Oesteoprotegerin, vascular calcification and atherosclerosis
Golledge, Jonathan, and Van Campenhout, Ann (2009) Oesteoprotegerin, vascular calcification and atherosclerosis. Atherosclerosis, 204 (2). pp. 321-329.
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The association of bone pathologies with atherosclerosis has stimulated the search for common mediators linking the skeletal and the vascular system. Since its initial discovery as a key regulator in bone metabolism, osteoprotegerin (OPG) has become the subject of intense interest for its role in vascular disease and calcification. Studies in vitro and in animal models suggest that OPG inhibits vascular calcification. Paradoxically however, clinical studies suggest that serum OPG levels increase in association with vascular calcification, coronary artery disease, stroke and future cardiovascular events. This has led to an extensive debate on the potential of OPG as a biomarker of vascular disease. However the exact significance and mechanisms by which this bone-regulatory protein influences cardiovascular pathophysiology is still unclear. The need for a more complete picture is being addressed in increasing valuable research indicating OPG as not only a marker but also a mediator of vascular pathology modulating osteogenic, inflammatory and apoptotic responses. By integrating the results of recent experimental research, animal models and clinical studies, this review summarises the present understanding of the role of OPG in vascular disease and calcification.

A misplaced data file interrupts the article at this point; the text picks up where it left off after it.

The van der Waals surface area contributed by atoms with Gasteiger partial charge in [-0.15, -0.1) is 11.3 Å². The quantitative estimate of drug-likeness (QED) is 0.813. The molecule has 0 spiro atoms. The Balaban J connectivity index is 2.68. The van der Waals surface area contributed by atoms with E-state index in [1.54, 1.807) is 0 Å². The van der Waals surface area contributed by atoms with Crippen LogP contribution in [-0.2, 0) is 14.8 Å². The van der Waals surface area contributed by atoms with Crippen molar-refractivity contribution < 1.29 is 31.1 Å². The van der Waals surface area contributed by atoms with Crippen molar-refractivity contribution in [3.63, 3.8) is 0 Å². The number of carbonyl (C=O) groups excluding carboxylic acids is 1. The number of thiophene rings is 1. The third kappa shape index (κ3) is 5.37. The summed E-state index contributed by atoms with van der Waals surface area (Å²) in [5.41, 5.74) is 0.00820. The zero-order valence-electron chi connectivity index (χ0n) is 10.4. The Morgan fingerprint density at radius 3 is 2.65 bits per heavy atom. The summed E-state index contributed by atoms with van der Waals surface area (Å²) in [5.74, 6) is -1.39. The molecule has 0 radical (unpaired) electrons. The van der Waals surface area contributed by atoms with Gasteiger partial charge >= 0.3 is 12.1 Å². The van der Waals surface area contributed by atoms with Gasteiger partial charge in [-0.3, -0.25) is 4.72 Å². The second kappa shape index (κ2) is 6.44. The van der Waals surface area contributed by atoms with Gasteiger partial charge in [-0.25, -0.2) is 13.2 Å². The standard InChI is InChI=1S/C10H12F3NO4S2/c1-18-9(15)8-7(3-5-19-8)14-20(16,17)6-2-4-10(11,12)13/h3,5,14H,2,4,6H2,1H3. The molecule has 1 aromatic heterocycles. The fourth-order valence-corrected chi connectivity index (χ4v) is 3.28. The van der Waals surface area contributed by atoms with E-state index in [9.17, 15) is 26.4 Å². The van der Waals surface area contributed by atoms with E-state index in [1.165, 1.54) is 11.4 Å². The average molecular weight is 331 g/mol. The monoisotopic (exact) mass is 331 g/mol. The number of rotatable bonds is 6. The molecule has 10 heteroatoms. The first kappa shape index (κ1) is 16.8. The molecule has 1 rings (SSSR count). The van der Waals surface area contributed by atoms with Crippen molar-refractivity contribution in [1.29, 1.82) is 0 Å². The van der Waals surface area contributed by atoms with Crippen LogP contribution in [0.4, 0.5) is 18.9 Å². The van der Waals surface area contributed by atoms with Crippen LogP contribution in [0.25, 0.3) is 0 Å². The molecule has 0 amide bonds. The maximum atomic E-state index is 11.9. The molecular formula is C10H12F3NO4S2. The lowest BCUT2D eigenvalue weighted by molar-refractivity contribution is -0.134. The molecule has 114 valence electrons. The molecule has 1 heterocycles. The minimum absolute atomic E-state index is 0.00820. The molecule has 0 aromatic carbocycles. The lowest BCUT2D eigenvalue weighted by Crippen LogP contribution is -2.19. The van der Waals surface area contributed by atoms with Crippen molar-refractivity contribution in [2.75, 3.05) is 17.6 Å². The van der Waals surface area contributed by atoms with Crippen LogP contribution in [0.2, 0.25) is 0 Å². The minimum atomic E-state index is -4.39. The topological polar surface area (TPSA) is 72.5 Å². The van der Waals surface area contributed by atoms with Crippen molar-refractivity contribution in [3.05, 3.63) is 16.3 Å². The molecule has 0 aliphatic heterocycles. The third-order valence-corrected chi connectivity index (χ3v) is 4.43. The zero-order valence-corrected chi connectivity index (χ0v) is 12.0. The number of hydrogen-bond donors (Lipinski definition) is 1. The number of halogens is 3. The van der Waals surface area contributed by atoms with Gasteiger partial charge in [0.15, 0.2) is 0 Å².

|Item Type:||Article (Refereed Research - C1)|
|Keywords:||osteoprotegerin; vascular disease; calcification; apoptosis; inflammation|
|Funders:||National Institute of Health, National Health and Medical Research Council Australia, James Cook University|
|Date Deposited:||20 Sep 2009 23:46|
|FoR Codes:||11 MEDICAL AND HEALTH SCIENCES > 1102 Cardiovascular Medicine and Haematology > 110201 Cardiology (incl Cardiovascular Diseases) @ 100%|
|SEO Codes:||92 HEALTH > 9201 Clinical Health (Organs, Diseases and Abnormal Conditions) > 920103 Cardiovascular System and Diseases @ 100%|
|Citation Count from Web of Science||